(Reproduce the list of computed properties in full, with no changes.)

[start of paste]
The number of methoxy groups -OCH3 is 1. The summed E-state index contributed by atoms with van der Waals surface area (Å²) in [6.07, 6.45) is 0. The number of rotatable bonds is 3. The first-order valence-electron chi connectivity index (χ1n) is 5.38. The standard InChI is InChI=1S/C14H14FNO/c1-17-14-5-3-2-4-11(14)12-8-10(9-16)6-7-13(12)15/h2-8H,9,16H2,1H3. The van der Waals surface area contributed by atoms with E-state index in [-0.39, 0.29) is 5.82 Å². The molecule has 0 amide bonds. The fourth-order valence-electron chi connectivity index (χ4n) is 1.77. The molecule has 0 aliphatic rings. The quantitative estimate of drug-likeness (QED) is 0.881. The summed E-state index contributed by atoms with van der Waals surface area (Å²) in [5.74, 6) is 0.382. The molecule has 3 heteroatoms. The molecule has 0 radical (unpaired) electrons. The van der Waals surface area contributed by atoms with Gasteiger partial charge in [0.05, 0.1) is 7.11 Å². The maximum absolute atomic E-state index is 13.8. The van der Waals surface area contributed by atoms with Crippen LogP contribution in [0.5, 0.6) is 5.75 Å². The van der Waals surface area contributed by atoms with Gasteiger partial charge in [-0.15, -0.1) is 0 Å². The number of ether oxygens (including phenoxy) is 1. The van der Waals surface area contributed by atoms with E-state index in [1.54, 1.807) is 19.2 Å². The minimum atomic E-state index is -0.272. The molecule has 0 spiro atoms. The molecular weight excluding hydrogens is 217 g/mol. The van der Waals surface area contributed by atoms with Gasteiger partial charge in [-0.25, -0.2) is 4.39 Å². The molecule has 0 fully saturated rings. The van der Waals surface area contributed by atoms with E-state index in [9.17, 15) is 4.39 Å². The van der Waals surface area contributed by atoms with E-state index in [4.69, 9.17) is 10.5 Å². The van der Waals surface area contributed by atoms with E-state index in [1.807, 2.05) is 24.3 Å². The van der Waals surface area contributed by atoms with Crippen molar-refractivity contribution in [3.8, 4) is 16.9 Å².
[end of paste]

The number of methoxy groups -OCH3 is 1. The summed E-state index contributed by atoms with van der Waals surface area (Å²) in [6.07, 6.45) is 0. The number of rotatable bonds is 3. The first-order valence-electron chi connectivity index (χ1n) is 5.38. The standard InChI is InChI=1S/C14H14FNO/c1-17-14-5-3-2-4-11(14)12-8-10(9-16)6-7-13(12)15/h2-8H,9,16H2,1H3. The van der Waals surface area contributed by atoms with E-state index in [-0.39, 0.29) is 5.82 Å². The molecule has 0 amide bonds. The fourth-order valence-electron chi connectivity index (χ4n) is 1.77. The molecule has 0 aliphatic rings. The quantitative estimate of drug-likeness (QED) is 0.881. The summed E-state index contributed by atoms with van der Waals surface area (Å²) in [5.74, 6) is 0.382. The molecule has 3 heteroatoms. The molecule has 0 radical (unpaired) electrons. The van der Waals surface area contributed by atoms with Gasteiger partial charge in [0.05, 0.1) is 7.11 Å². The maximum absolute atomic E-state index is 13.8. The van der Waals surface area contributed by atoms with Crippen LogP contribution in [0.5, 0.6) is 5.75 Å². The van der Waals surface area contributed by atoms with Gasteiger partial charge in [-0.15, -0.1) is 0 Å². The number of ether oxygens (including phenoxy) is 1. The van der Waals surface area contributed by atoms with E-state index in [1.54, 1.807) is 19.2 Å². The minimum atomic E-state index is -0.272. The molecule has 0 spiro atoms. The molecular weight excluding hydrogens is 217 g/mol. The van der Waals surface area contributed by atoms with Gasteiger partial charge in [-0.25, -0.2) is 4.39 Å². The molecule has 0 fully saturated rings. The van der Waals surface area contributed by atoms with E-state index in [9.17, 15) is 4.39 Å². The van der Waals surface area contributed by atoms with E-state index in [4.69, 9.17) is 10.5 Å². The van der Waals surface area contributed by atoms with E-state index in [1.807, 2.05) is 24.3 Å². The van der Waals surface area contributed by atoms with Crippen molar-refractivity contribution in [3.8, 4) is 16.9 Å².